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The views expressed are those of the author and do not necessarily reflect the views of ASPA as an organization.
By Christine Springer
November 6, 2015
Nurturing change and renewal in public agencies is not only important but also critical. There is a growing recognition that fostering a culture of change is the key to organizational success. Public managers only have two real choices: stick with the status quo until things decline or continuously change to stay relevant and vital.
Creativity, mental flexibility and collaboration have displaced one-dimensional intelligence and isolated determination as core ingredients of individual and organizational success. I recently surveyed and interviewed 150 government leaders, all of whom had held varied positions across more than 30 state and local jurisdictions. In doing so, I discovered a consistent commitment to the pursuit of change and some guiding methods for generating new value through continuous change.
According to the participants, culture means the shared attitudes, value, goals and practices of the organization. They also agreed leaders should be committed to changing the culture to one that is committed to growth and change. In doing so, the message becomes part of the culture and everyone knows it and practices it. Having a culture of change and growth means a better tomorrow for everyone.
To keep moving ahead, organizations continuously rethink and redefine systems because few traditional systems are flexible enough to succeed through this century and beyond. To do so requires energizing others, asking questions (not just coming up with answers), embracing others’ aspirations, collaborating with others and taking action. Workers, the community, customers, vendors and suppliers and organizational leaders all need to embrace change and growth.
First, public managers must understand they don’t have all of the answers. They need to let go of the killers of change by recognizing:
1. Every product or service has a natural life cycle that begins with an introduction, is followed by growth, maturity and then decline as it becomes yesterday’s miracle.
2. The ability to embrace substantive change depends on the willingness of the person in charge to put the organization first.
3. A temporary fix in order to keep everything the same precludes progress.
4. An inquiring mind is more important than conventional wisdom, which uses ideas, explanations and solutions based on the past to solve current problems.
5. No program or office is “entitled” to continue to exist based upon its having been successful in the past.
6. Being risk-averse leads to failure because half of all new ideas fail due to lack of follow-up and effective execution.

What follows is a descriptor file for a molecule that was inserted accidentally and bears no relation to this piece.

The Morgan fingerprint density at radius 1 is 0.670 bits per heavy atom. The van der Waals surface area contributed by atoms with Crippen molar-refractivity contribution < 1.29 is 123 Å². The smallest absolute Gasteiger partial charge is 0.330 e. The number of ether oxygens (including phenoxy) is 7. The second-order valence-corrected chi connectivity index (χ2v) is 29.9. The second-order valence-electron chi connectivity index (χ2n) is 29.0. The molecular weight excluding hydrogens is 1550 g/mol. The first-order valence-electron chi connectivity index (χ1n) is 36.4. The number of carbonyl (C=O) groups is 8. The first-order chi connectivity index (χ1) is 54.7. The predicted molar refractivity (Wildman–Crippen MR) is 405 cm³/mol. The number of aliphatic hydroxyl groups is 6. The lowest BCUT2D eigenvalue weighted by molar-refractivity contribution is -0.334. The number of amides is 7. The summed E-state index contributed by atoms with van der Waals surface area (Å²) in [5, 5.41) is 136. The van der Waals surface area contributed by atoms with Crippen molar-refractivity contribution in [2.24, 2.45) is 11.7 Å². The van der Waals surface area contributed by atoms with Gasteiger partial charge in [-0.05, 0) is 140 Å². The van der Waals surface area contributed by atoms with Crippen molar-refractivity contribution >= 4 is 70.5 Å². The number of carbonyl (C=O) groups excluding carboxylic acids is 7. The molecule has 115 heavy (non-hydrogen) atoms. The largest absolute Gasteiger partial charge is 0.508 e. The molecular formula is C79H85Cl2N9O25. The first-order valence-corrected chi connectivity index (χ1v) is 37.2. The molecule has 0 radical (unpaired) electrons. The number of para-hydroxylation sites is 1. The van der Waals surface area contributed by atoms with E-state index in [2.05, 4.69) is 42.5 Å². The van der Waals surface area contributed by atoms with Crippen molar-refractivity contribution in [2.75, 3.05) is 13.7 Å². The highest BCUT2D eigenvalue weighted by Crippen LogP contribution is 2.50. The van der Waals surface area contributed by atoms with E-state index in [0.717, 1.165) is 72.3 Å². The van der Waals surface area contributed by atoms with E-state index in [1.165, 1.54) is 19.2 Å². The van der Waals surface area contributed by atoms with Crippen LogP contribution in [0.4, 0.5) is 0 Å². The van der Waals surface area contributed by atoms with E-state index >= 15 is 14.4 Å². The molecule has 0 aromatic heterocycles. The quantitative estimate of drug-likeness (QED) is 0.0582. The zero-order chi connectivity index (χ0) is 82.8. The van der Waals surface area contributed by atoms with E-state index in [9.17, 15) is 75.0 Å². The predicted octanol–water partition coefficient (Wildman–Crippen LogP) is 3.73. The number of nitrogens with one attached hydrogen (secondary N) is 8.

In order for the organization to embrace change, it is important to have the right people involved who are focused and motivated. That means decisions about who goes, who stays, who leads and who follows will determine any organization’s ability to embrace constant growth and progress. Deciding who stays and who goes usually requires a consideration of the following:
1. Individuals that not only possess a formal education in the required field but also have the ability to learn new things.
2. Individuals that have a good work ethic and are willing to take the initiative to get the job done, even making a personal sacrifice for the good of the organization.
3. Individuals who truly like the organization and want to climb mountains. As one manager I interviewed stated, “Our culture is about climbing mountains and it is not about reaching the top that is important but the journey, overcoming doubt and bravely going into the unknown without letting your constraints overcome you.”
4. Individuals who see the possibility of better results tomorrow despite the problems and challenges of the moment.
5. Those individuals who think like an owner because they understand the importance of what they do.
6. Individuals who are extremely bright contributors but were possibly viewed as troublemakers in other organizations.
People chosen for leadership roles in change organizations share all of the previous traits, but they also:
1. Treat people well and as they want to be treated.
2. Communicate well as a coach, mentor, disciplinarian and salesperson so they can accept change and take ownership of what the organization is doing.
3. Lead by example by acknowledging what is really important and promoting credibility, humility, accountability and fairness.
4. Build trust by doing what they say, leading by example and showing consistency and fairness by asking good questions, sharing their values and listening to others.
5. Attract and keep talent by giving people the training, tools, resources and opportunities so that they are able to succeed.
In the final analysis, organizations today need to change and grow in order to succeed. Doing so requires their leaders, workers, community, vendors and suppliers see the future and are committed to taking the necessary steps to get there.
Author: Christine Gibbs Springer is the director of the Executive Masters Degree in Emergency and Crisis Management at the University of Nevada- Las Vegas. She is founder and CEO of a strategic management and communications firm, Red Tape Limited. Email Springer at [email protected]